Now it should be said that, well, quantitatively speaking, America is less divided than it was just four years ago. In 2000 President Bush lost the popular vote by 500,000, and won a victory in the Electoral College by only 5 electoral votes. In 2004 Bush won with a margin of about 4 million popular votes and 34 electoral ones. And there wasn't a civil war after the 2000 election, in case you were wondering. There wasn't even much talk of today's divided America resembling that in the Civil War.
Oh, wait. Actually, there was. If you look at a map of the 2000 election results, RNC operative Tom Cole told the Orlando Sentinel on November 12, 2000, you see "the most regionally divided America since the Civil War." Two days later, the Reverend James Merritt, a Baptist preacher from Georgia, told the AP: "I believe this nation is more divided than it's . . . been since the Civil War." Then president-elect Bush spoke often of America being "a house divided" -- echoes of his predecessor, Abraham Lincoln.
Of course, if you live in a two-party democracy, then you live in a divided society. That's the way it works. One party wins; the other loses. And just because one party is out of power doesn't inevitably mean that the states who voted for the losing candidate need to start thinking about secession -- especially since the losing candidate won his states by a smaller margin than the loser before him, Al Gore. So what is going on here?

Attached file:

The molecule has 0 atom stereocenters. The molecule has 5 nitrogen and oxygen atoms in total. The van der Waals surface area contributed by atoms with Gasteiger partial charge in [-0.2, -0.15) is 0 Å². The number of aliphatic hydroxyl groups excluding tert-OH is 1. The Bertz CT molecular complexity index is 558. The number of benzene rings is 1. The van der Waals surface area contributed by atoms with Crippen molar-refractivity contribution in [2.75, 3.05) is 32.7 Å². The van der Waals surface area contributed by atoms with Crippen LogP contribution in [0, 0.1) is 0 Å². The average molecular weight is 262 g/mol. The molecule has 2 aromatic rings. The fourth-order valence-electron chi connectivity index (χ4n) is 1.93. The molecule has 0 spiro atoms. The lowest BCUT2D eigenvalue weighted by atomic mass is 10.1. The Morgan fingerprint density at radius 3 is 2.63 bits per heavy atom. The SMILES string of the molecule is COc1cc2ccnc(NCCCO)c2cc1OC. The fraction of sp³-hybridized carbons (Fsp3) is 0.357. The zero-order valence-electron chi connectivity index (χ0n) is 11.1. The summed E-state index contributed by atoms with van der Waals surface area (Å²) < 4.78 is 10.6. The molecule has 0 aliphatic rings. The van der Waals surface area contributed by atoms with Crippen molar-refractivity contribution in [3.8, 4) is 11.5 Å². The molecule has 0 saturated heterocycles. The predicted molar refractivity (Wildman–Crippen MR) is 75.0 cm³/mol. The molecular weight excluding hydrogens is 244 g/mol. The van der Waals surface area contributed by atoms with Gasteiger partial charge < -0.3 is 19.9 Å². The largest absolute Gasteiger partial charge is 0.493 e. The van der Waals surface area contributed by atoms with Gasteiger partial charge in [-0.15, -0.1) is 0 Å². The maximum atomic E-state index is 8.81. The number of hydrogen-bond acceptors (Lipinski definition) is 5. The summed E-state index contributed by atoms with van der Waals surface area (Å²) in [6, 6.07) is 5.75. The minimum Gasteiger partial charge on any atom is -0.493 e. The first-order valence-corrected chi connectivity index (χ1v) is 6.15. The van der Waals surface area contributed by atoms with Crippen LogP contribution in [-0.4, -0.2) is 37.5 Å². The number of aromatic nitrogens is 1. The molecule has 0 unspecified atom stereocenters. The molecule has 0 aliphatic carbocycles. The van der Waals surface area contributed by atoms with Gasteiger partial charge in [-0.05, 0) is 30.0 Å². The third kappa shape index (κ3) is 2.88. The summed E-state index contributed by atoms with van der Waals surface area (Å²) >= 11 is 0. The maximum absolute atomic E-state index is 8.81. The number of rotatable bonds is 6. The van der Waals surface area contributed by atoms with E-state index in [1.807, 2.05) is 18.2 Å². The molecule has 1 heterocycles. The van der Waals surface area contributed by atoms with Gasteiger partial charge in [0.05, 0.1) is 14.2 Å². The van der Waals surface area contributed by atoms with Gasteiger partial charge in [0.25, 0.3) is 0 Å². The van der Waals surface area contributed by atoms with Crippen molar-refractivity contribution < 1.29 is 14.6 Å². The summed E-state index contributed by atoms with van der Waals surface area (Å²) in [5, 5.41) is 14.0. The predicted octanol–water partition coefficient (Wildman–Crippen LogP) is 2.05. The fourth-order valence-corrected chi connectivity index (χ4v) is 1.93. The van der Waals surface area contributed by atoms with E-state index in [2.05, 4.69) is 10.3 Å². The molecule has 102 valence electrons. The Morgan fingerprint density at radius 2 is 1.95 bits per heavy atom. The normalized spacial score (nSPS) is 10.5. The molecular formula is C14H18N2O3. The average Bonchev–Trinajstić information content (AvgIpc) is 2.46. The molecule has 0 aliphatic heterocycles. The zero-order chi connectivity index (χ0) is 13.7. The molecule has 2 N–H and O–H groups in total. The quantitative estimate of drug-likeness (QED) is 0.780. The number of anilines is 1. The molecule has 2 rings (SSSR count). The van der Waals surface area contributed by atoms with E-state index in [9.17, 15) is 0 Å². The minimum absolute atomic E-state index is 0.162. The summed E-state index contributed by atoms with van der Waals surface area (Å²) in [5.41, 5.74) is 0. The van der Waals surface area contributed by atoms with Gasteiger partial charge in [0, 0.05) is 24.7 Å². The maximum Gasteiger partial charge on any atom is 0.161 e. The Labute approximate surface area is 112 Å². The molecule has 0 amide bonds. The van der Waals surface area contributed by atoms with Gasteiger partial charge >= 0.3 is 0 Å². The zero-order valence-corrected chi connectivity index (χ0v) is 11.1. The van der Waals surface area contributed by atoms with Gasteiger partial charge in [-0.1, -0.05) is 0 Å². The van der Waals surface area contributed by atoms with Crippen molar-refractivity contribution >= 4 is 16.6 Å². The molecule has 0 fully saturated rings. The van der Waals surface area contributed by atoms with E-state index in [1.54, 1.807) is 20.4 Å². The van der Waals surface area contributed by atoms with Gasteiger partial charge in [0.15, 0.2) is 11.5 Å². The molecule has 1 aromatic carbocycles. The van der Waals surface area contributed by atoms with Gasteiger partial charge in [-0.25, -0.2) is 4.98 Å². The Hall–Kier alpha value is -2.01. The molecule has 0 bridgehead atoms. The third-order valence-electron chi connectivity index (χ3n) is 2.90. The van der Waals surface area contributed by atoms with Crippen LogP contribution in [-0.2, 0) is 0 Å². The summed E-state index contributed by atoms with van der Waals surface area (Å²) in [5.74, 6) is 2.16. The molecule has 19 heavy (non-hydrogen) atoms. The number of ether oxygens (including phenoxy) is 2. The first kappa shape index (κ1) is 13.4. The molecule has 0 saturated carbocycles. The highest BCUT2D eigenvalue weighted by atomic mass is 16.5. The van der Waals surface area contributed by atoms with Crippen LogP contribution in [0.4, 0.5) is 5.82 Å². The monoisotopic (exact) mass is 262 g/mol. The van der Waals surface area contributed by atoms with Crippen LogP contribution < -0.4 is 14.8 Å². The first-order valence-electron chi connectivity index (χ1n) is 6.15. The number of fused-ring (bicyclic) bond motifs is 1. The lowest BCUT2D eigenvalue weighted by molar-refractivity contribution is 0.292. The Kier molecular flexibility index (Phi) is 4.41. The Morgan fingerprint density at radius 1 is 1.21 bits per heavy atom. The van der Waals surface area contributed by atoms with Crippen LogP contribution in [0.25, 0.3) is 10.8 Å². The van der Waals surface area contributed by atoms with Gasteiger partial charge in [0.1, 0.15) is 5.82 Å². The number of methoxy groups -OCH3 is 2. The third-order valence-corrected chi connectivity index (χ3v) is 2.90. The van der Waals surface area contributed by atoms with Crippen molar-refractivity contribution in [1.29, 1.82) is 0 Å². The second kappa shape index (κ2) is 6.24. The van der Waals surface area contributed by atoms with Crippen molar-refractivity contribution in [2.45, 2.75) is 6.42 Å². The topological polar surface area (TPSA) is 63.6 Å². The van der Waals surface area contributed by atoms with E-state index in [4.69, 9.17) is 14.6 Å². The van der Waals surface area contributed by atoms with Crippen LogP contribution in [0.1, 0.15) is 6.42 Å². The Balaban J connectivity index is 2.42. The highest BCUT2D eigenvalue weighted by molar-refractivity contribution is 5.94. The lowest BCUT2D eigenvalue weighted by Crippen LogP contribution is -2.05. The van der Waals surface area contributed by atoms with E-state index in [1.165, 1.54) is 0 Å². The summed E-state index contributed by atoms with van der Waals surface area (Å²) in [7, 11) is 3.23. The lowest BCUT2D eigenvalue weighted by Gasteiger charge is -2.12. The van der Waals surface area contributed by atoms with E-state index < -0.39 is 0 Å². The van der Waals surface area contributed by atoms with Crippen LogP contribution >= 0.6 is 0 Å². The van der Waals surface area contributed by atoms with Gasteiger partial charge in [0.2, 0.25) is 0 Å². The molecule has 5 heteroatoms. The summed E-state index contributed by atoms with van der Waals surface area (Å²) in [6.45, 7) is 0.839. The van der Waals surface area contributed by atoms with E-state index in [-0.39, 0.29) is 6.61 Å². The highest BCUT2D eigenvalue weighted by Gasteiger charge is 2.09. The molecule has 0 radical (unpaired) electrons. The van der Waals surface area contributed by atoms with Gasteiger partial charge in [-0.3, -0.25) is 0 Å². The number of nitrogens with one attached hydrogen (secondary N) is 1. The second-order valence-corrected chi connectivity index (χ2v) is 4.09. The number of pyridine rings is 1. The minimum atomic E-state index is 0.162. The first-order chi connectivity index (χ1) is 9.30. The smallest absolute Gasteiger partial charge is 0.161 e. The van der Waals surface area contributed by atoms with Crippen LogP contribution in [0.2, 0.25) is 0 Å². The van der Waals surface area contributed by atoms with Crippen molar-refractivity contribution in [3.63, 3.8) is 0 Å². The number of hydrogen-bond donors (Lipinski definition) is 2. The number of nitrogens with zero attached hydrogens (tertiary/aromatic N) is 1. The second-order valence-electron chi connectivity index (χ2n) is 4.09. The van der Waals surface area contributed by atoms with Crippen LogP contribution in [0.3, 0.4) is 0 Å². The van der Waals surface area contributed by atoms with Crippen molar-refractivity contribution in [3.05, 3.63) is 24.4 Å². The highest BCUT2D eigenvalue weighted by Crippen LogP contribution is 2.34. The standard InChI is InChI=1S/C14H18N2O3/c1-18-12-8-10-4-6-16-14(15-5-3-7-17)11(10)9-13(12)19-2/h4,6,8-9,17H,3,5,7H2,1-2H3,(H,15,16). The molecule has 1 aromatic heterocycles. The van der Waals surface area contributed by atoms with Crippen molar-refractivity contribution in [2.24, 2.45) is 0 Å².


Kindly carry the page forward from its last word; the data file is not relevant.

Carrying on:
Jane Smiley's noxious essay suggests an answer. As David Brooks pointed out in Saturday's New York Times, after every election, political types come up with a storyline to explain the results, and every storyline has two components: "First, it has to be completely wrong. Second, it has to reassure liberals that they are morally superior to the people who just defeated them." It should be plain that any storyline which says the Red America/Blue America divide resembles the antebellum Slave State/Free Soil divide fulfills the first criterion. If you think the United States is headed toward Civil War, then I have a bridge in Brooklyn that you might be interested in buying.
And this new storyline also fulfills Brooks's second criterion. By suggesting that the closest historical parallel to our current situation is the Civil War, by comparing Red America to "the slave power," by suggesting that Republicans win because they've concocted some magical witches' brew of ignorance and bigotry that the American public laps up like ice cream, writers like Schama and Wilentz and Smiley cast themselves as spokesmen of progress and reason and industry. This results in an historical irony: In the liberal's fantasy of a new Civil War, the Union armies would do the seceeding. In other words, they're the Union, and Republicans are the Confederacy. They're General Grant, and George Bush is General Lee. They're the winners, and Republicans will be the losers... eventually.
Matthew Continetti is a reporter at The Weekly Standard.
By Matthew Continetti